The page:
Yael Tsarfati, Zuckerman-CHE Postdoctoral Scholar for Outstanding Israeli Women, publishes paper in Microscopy and Microanalysis.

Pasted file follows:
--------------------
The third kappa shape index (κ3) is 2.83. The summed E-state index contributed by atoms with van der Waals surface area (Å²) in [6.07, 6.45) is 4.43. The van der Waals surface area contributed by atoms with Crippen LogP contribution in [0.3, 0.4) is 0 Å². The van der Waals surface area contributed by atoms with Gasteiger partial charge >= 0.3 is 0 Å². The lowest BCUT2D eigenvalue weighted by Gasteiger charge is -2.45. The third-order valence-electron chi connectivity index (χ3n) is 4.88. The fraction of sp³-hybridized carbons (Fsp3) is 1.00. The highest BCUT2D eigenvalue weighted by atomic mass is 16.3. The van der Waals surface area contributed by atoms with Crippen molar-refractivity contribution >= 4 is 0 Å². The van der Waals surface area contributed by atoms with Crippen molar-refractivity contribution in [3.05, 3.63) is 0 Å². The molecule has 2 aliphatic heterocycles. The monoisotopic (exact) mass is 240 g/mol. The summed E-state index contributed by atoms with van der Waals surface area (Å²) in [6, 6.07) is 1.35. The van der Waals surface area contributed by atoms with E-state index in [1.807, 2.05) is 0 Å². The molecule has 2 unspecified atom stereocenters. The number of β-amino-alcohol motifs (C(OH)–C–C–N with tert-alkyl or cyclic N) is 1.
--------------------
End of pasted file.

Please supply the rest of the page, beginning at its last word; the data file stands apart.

Polymeric organic mixed ionic–electronic conductors (OMIECs) are soft organic materials that are advantageous for varied bioelectronic and energy storage devices, ranging from organic electrochemical transistors (OECTs) and biosensors to batteries and supercapacitors . Their ability to function in water-based environments is a crucial attribute that makes them well-suited for these applications. One widely used successful strategy for obtaining OMIECs with enhanced ion uptake, and hence increased capacitance, is placing ethylene glycol side chains on the polymer backbone . Nevertheless, the current understanding of the structure of glycolated OMIECs is still limited, especially in operational states, where they are hydrated and electrochemically doped. Understanding the structure of OMIECs in the hydrated condition is challenging, and incompatible with many standard techniques . Here we describe experiments where we used cryogenic vitrified solid-state samples and advanced scanning nanobeam diffraction (4D-STEM) to study these materials in the hydrated condition. The model system is a homo-polymer with 3,3’dialkoxybithiophene as the repeating using (gT2) and methyl end-capped and triethylene glycol side chains, p(g3T2). We have previously applied 4D-STEM to study these materials in the dry solid-state, using py4DSTEM  to mine structural information from the molecular to the mesoscale level, providing a baseline and analysis pipeline for the more complex states. Applying this hybrid approach, we demonstrate the structural changes induced in glycolated OMIECs by hydration; a prominent change is the expansion of the lamellar structure. It is worth noting that this structural change was not anticipated, and in fact, theoretical simulations had predicted a contraction in the lamellar structure . We believe this methodology can facilitate understanding of the structures of these materials in their operational modes. Our results show how cryogenic 4D-STEM can provide true structure-function relationships that can help improve our rational design of OMIECs thin films for more efficient devices.